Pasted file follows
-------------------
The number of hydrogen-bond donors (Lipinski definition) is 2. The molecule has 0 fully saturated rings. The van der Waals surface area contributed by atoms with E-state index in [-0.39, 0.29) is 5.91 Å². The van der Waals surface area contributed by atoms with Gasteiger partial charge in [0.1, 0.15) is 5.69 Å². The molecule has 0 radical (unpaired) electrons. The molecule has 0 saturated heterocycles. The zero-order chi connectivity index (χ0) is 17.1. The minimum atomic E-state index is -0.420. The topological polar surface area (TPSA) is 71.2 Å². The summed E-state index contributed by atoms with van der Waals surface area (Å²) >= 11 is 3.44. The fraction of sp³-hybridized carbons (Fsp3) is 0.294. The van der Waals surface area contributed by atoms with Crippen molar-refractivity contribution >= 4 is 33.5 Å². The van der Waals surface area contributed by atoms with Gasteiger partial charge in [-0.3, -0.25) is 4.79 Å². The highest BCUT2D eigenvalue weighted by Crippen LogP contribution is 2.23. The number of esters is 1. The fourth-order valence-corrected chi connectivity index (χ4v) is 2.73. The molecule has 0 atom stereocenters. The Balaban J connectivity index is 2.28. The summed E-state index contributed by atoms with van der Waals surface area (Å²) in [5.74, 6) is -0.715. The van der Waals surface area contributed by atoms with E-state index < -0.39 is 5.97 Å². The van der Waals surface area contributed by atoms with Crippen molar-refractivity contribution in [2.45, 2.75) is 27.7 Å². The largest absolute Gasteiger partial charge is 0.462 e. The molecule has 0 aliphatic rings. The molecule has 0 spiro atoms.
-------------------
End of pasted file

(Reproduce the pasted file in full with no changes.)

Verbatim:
The number of hydrogen-bond donors (Lipinski definition) is 2. The molecule has 0 fully saturated rings. The van der Waals surface area contributed by atoms with E-state index in [-0.39, 0.29) is 5.91 Å². The van der Waals surface area contributed by atoms with Gasteiger partial charge in [0.1, 0.15) is 5.69 Å². The molecule has 0 radical (unpaired) electrons. The molecule has 0 saturated heterocycles. The zero-order chi connectivity index (χ0) is 17.1. The minimum atomic E-state index is -0.420. The topological polar surface area (TPSA) is 71.2 Å². The summed E-state index contributed by atoms with van der Waals surface area (Å²) >= 11 is 3.44. The fraction of sp³-hybridized carbons (Fsp3) is 0.294. The van der Waals surface area contributed by atoms with Crippen molar-refractivity contribution >= 4 is 33.5 Å². The van der Waals surface area contributed by atoms with Gasteiger partial charge in [-0.3, -0.25) is 4.79 Å². The highest BCUT2D eigenvalue weighted by Crippen LogP contribution is 2.23. The number of esters is 1. The fourth-order valence-corrected chi connectivity index (χ4v) is 2.73. The molecule has 0 atom stereocenters. The Balaban J connectivity index is 2.28. The summed E-state index contributed by atoms with van der Waals surface area (Å²) in [5.74, 6) is -0.715. The van der Waals surface area contributed by atoms with E-state index < -0.39 is 5.97 Å². The van der Waals surface area contributed by atoms with Crippen molar-refractivity contribution in [2.45, 2.75) is 27.7 Å². The largest absolute Gasteiger partial charge is 0.462 e. The molecule has 0 aliphatic rings. The molecule has 0 spiro atoms.